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Wine, an investment that should be left to age

“Turnkey” cellars or specialized funds: wine investment can entail risks and should be seen as long term.

While amateurs take advantage of wine trade shows to hunt out bargains, some wonder whether Bacchus’ nectar is a worthwhile financial investment. Like the stock market, top of the market euphoria is also a danger to this field. In recent months, problems such as the Luxembourg fund “Nobles Crus” being unable to cope with a wave of redemption requests, and liquidation of the Vintage Wine Fund have dampened amateurs’ enthusiasm to invest in wine. Bordeaux wines recorded a decline in prices especially after being boosted by the newly affluent Chinese. Over two years, the Liv-ex index of the 100 most famous wines, which acts as a reference for trade between some 500 professionals around the world, has shown a decrease of 25 %.


Take advantage of the current down turn 

Should we stop investing in wine? Obviously not. Lower prices, of Bordeaux in particular, could be a good place to start. But be careful! Whatever the formula used, be it personal cellars, turnkey cellars or specialized investment funds, wine is still a risky product. As well as this, being the first to buy a Bordeaux first growth means it requires time to become profitable and may not always be the case. Today, for example, a bottle of Château Margaux 2009 is listed at 790 euros but it was put onto the market at 1012 euros including VAT, the price that an individual would pay for a bottle.


Patrick Noël, 49 years old, telecommunications consultant

“My turnkey cellar earns more than 10% per year”

pic1My passion for wine came late. Just before the age of 40, I started to build my cellar. But it became a real mess. As I travel a lot, I didn’t have time to look after it and I did not have a cellar book. Among the 300 bottles that I had accumulated, many had gone off. It was such a waste. I then noticed sites like Cavissima emerging, who offer support to establish and manage a turnkey cellar. I choose their premium offer which means investing 100 euros per month to buy fine wines, mainly Bordeaux and Burgundy. Taking into account some additional payments, I invested more than 8,000 euros in three years. Based on the ratings provided by Cavissima, my cellar earns more than 10 % per year. And I haven’t sold a single bottle. This solution allows me to combine pleasure and investment. If and when I need cash, I will sell.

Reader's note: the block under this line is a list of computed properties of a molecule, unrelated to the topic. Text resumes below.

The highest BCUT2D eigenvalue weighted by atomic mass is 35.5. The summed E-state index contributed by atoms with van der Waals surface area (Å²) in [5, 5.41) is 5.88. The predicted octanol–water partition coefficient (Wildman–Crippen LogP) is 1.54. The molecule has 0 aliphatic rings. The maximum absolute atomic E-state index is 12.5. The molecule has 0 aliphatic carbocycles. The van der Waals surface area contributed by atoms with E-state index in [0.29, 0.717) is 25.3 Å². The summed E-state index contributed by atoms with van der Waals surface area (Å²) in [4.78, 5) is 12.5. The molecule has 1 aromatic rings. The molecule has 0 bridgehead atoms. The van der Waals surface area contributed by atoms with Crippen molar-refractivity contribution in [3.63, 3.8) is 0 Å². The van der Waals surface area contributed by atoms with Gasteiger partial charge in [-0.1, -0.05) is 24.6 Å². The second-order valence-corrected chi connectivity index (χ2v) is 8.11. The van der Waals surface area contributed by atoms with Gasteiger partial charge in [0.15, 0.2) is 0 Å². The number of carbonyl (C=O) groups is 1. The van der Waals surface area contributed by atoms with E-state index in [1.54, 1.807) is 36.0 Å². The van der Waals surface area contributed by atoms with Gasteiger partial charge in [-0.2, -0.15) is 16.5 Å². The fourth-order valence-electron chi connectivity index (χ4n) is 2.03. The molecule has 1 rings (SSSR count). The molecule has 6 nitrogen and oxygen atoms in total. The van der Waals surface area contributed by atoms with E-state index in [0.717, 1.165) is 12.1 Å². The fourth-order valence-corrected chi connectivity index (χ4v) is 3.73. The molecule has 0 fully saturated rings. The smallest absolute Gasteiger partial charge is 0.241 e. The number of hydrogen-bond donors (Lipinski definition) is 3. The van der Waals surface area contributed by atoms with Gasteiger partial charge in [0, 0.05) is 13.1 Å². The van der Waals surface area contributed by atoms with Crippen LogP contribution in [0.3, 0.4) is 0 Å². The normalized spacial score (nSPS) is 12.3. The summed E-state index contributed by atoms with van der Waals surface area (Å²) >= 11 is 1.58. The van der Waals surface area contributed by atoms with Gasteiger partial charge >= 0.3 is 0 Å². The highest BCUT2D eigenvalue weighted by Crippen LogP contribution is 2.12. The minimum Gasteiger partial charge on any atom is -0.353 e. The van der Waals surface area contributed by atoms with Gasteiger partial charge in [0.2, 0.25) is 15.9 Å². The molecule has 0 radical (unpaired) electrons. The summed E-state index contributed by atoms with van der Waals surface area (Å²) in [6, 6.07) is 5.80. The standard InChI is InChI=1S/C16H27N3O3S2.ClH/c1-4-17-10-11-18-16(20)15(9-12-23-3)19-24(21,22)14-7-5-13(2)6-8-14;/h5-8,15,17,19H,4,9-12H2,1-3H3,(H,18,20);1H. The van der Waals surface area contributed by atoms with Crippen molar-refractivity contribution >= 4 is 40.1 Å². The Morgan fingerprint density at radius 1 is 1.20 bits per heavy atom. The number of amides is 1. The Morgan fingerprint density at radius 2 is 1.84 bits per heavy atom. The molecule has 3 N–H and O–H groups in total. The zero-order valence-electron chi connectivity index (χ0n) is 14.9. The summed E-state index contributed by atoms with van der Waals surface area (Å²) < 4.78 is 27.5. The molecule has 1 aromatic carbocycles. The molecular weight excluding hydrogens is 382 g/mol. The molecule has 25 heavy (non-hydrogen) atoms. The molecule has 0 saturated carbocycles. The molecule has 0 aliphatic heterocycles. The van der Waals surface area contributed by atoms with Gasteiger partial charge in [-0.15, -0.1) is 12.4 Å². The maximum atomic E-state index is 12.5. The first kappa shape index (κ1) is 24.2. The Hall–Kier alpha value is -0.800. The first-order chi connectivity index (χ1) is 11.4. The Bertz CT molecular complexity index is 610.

Wealthy clients 

For those who do not have the patience or the knowledge, there are alternative options: investment funds and turnkey cellars. But beware… reserved for wealthy clients, investment funds are mainly Anglo-Saxon. They predominantly speculate on well-known Bordeaux wines, which are then stored in free zones in London and Geneva to avoid paying VAT. They charge between 1.5 and 2 % management fees and take 15% commission on performance. Often based in tax havens, these funds escape all controls. At the moment, Uzès Grands Crus, the fund of Uzès, is the only fund subject to approval by the French Financial Market Authorities (AMF) (see table). “The AMF stamp of approval obliges us to be completely transparent”, confirms Dominique Goirand, CEO of the Uzès fund.

Beware of derivatives

To get around the heavy regulations of going public, companies like Patriwine, Cavissima or La Bergère had the idea of commercializing turnkey cellars. Unfortunately, these companies specialized in selling custom cellars are not subject to any external control, except their auditors. “It would be good to have an official body to regulate our business” admits Thierry Goddet, president of Cavissima.


For the time being, all excesses are possible. Up until last June, Patriwine bought most of their wines from a negotiator who was also one of their shareholders. But with prices so far above their competitors, Franck Nogues, the founder of Patriwine, has decided to go through other suppliers. “Our new catalogue has been available since September and is between 10 and 15 % more competitive.” Obviously, this good news will annoy customers who created a cellar at the more expensive price!

That’s not all. Turnkey cellar vendors are faced with two major problems: the risks of valuation and liquidity. Today, professionals rely on estimations reserved for Bordeaux professionals, which are based on three sources: iDealwine (who control auction sales), Winedecider and Liv-ex (who combine auction sales and sales between professionals). Unfortunately, these ratings have their limitations: excluding tax, the same Château Latour 2009 is valued at 1140 euros by iDealwine and 1468 euros by Winedecider. Whereas Haut-Brion 1995 is estimated at 396 euros by Winedecider, compared to 295 euros by iDealwine.

An annual return of 3 to 5 % 

pic3The market is pretty illiquid. Michel Tamisier and Myriam Mascherin, managers of the Luxembourg fund Nobles Crus, founded in November 2007 know all about this. Their fund cannot cope with the massive sell-off of investors forced out for regulatory reasons. The result? Nobles Crus is forced to get rid of their wines for less than they are worth.

Angélique de Lencquesaing, delegate general manager of iDealwine, who specialise in selling wine at auction, is clear: “To hope to make a profit, wine investment must be for a minimum of seven years.” Do not expect astronomical valuations. No more than 3 to 5 % per year over seven years; already a pretty good valuation. Obviously, wine investment can offer good long-term opportunities. But it can also entail risks and should therefore be consumed – you know the rest – responsibly! Jean-Pierre de La Rocque

Source: Challenges.fr
12th September 2013






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